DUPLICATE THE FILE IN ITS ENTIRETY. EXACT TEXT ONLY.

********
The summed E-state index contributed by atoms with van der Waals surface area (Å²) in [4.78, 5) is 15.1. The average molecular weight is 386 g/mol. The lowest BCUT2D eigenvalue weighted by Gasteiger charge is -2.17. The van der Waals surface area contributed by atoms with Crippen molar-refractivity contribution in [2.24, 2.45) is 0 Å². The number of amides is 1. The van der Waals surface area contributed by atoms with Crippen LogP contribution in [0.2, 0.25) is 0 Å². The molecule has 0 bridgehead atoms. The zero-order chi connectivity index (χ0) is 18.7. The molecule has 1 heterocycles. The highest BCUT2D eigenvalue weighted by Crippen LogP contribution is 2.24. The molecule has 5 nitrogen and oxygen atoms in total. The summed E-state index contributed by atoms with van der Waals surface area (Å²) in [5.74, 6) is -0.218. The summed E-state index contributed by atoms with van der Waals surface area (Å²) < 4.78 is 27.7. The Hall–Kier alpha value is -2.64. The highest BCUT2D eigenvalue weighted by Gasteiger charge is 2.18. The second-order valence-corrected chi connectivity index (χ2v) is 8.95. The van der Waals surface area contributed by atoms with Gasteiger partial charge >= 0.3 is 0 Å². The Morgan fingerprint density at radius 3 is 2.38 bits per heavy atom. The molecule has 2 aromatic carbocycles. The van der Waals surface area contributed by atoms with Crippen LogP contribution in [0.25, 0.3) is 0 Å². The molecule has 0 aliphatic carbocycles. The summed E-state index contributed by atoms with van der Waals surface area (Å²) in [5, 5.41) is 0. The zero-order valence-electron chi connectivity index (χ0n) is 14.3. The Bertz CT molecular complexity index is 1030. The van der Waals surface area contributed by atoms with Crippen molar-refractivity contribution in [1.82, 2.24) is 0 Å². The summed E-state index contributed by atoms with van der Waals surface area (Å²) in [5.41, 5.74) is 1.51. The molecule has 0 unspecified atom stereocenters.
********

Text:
The summed E-state index contributed by atoms with van der Waals surface area (Å²) in [4.78, 5) is 15.1. The average molecular weight is 386 g/mol. The lowest BCUT2D eigenvalue weighted by Gasteiger charge is -2.17. The van der Waals surface area contributed by atoms with Crippen molar-refractivity contribution in [2.24, 2.45) is 0 Å². The number of amides is 1. The van der Waals surface area contributed by atoms with Crippen LogP contribution in [0.2, 0.25) is 0 Å². The molecule has 0 bridgehead atoms. The zero-order chi connectivity index (χ0) is 18.7. The molecule has 1 heterocycles. The highest BCUT2D eigenvalue weighted by Crippen LogP contribution is 2.24. The molecule has 5 nitrogen and oxygen atoms in total. The summed E-state index contributed by atoms with van der Waals surface area (Å²) in [5.74, 6) is -0.218. The summed E-state index contributed by atoms with van der Waals surface area (Å²) < 4.78 is 27.7. The Hall–Kier alpha value is -2.64. The highest BCUT2D eigenvalue weighted by Gasteiger charge is 2.18. The second-order valence-corrected chi connectivity index (χ2v) is 8.95. The van der Waals surface area contributed by atoms with Gasteiger partial charge >= 0.3 is 0 Å². The Morgan fingerprint density at radius 3 is 2.38 bits per heavy atom. The molecule has 2 aromatic carbocycles. The van der Waals surface area contributed by atoms with Crippen LogP contribution in [0.25, 0.3) is 0 Å². The molecule has 0 aliphatic carbocycles. The summed E-state index contributed by atoms with van der Waals surface area (Å²) in [5, 5.41) is 0. The zero-order valence-electron chi connectivity index (χ0n) is 14.3. The Bertz CT molecular complexity index is 1030. The van der Waals surface area contributed by atoms with Crippen molar-refractivity contribution in [1.82, 2.24) is 0 Å². The summed E-state index contributed by atoms with van der Waals surface area (Å²) in [5.41, 5.74) is 1.51. The molecule has 0 unspecified atom stereocenters.